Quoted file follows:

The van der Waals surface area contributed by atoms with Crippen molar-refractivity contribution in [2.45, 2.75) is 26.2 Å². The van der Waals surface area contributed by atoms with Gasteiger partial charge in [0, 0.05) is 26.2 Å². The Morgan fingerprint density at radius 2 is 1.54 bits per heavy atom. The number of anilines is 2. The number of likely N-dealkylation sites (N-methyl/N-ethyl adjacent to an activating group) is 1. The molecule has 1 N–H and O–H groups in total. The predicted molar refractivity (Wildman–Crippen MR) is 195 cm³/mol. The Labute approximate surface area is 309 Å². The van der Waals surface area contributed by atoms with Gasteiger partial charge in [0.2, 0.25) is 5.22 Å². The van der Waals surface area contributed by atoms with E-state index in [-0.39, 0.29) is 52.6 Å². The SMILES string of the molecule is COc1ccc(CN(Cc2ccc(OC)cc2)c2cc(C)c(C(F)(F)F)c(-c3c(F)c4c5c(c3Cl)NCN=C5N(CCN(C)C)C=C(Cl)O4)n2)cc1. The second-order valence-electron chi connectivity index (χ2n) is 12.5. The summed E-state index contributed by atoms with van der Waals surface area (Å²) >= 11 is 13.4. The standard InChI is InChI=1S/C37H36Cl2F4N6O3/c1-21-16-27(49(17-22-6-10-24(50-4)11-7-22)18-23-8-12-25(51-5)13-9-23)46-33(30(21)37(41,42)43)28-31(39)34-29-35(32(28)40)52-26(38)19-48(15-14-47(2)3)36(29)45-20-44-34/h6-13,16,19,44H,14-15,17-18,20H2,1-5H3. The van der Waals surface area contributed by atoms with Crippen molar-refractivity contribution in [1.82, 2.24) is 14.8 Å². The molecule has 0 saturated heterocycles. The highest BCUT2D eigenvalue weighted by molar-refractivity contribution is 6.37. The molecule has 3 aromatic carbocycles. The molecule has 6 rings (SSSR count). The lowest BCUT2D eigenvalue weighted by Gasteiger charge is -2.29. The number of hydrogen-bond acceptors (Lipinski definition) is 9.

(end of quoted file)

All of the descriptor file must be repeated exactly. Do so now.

The van der Waals surface area contributed by atoms with Crippen molar-refractivity contribution in [2.45, 2.75) is 26.2 Å². The van der Waals surface area contributed by atoms with Gasteiger partial charge in [0, 0.05) is 26.2 Å². The Morgan fingerprint density at radius 2 is 1.54 bits per heavy atom. The number of anilines is 2. The number of likely N-dealkylation sites (N-methyl/N-ethyl adjacent to an activating group) is 1. The molecule has 1 N–H and O–H groups in total. The predicted molar refractivity (Wildman–Crippen MR) is 195 cm³/mol. The Labute approximate surface area is 309 Å². The van der Waals surface area contributed by atoms with Gasteiger partial charge in [0.2, 0.25) is 5.22 Å². The van der Waals surface area contributed by atoms with E-state index in [-0.39, 0.29) is 52.6 Å². The SMILES string of the molecule is COc1ccc(CN(Cc2ccc(OC)cc2)c2cc(C)c(C(F)(F)F)c(-c3c(F)c4c5c(c3Cl)NCN=C5N(CCN(C)C)C=C(Cl)O4)n2)cc1. The second-order valence-electron chi connectivity index (χ2n) is 12.5. The summed E-state index contributed by atoms with van der Waals surface area (Å²) >= 11 is 13.4. The standard InChI is InChI=1S/C37H36Cl2F4N6O3/c1-21-16-27(49(17-22-6-10-24(50-4)11-7-22)18-23-8-12-25(51-5)13-9-23)46-33(30(21)37(41,42)43)28-31(39)34-29-35(32(28)40)52-26(38)19-48(15-14-47(2)3)36(29)45-20-44-34/h6-13,16,19,44H,14-15,17-18,20H2,1-5H3. The van der Waals surface area contributed by atoms with Crippen molar-refractivity contribution in [1.82, 2.24) is 14.8 Å². The molecule has 0 saturated heterocycles. The highest BCUT2D eigenvalue weighted by molar-refractivity contribution is 6.37. The molecule has 3 aromatic carbocycles. The molecule has 6 rings (SSSR count). The lowest BCUT2D eigenvalue weighted by Gasteiger charge is -2.29. The number of hydrogen-bond acceptors (Lipinski definition) is 9.